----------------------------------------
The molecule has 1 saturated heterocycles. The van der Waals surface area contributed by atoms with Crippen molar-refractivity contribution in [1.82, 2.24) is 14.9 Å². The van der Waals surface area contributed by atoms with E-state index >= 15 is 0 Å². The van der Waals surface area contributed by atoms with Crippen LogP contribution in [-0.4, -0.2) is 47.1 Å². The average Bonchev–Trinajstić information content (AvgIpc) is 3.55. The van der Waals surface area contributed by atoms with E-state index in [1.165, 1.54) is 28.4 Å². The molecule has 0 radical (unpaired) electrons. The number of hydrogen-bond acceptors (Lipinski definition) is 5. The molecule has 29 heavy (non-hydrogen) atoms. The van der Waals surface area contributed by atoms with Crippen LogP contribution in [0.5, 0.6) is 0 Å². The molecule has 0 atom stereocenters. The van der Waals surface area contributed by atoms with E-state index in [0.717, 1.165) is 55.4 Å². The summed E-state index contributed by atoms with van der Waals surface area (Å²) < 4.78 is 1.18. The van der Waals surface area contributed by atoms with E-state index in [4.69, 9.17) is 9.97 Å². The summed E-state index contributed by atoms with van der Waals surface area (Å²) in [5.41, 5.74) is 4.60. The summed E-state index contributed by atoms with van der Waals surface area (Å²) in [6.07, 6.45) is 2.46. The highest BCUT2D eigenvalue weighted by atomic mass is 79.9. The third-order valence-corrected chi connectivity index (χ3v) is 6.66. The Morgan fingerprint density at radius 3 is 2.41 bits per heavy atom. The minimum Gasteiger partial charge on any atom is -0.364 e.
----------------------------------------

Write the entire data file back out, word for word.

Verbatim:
The molecule has 1 saturated heterocycles. The van der Waals surface area contributed by atoms with Crippen molar-refractivity contribution in [1.82, 2.24) is 14.9 Å². The van der Waals surface area contributed by atoms with E-state index >= 15 is 0 Å². The van der Waals surface area contributed by atoms with Crippen LogP contribution in [-0.4, -0.2) is 47.1 Å². The average Bonchev–Trinajstić information content (AvgIpc) is 3.55. The van der Waals surface area contributed by atoms with E-state index in [1.165, 1.54) is 28.4 Å². The molecule has 0 radical (unpaired) electrons. The number of hydrogen-bond acceptors (Lipinski definition) is 5. The molecule has 29 heavy (non-hydrogen) atoms. The van der Waals surface area contributed by atoms with Crippen LogP contribution in [0.5, 0.6) is 0 Å². The molecule has 0 atom stereocenters. The van der Waals surface area contributed by atoms with E-state index in [0.717, 1.165) is 55.4 Å². The summed E-state index contributed by atoms with van der Waals surface area (Å²) < 4.78 is 1.18. The van der Waals surface area contributed by atoms with E-state index in [4.69, 9.17) is 9.97 Å². The summed E-state index contributed by atoms with van der Waals surface area (Å²) in [5.41, 5.74) is 4.60. The summed E-state index contributed by atoms with van der Waals surface area (Å²) in [6.07, 6.45) is 2.46. The highest BCUT2D eigenvalue weighted by atomic mass is 79.9. The third-order valence-corrected chi connectivity index (χ3v) is 6.66. The Morgan fingerprint density at radius 3 is 2.41 bits per heavy atom. The minimum Gasteiger partial charge on any atom is -0.364 e.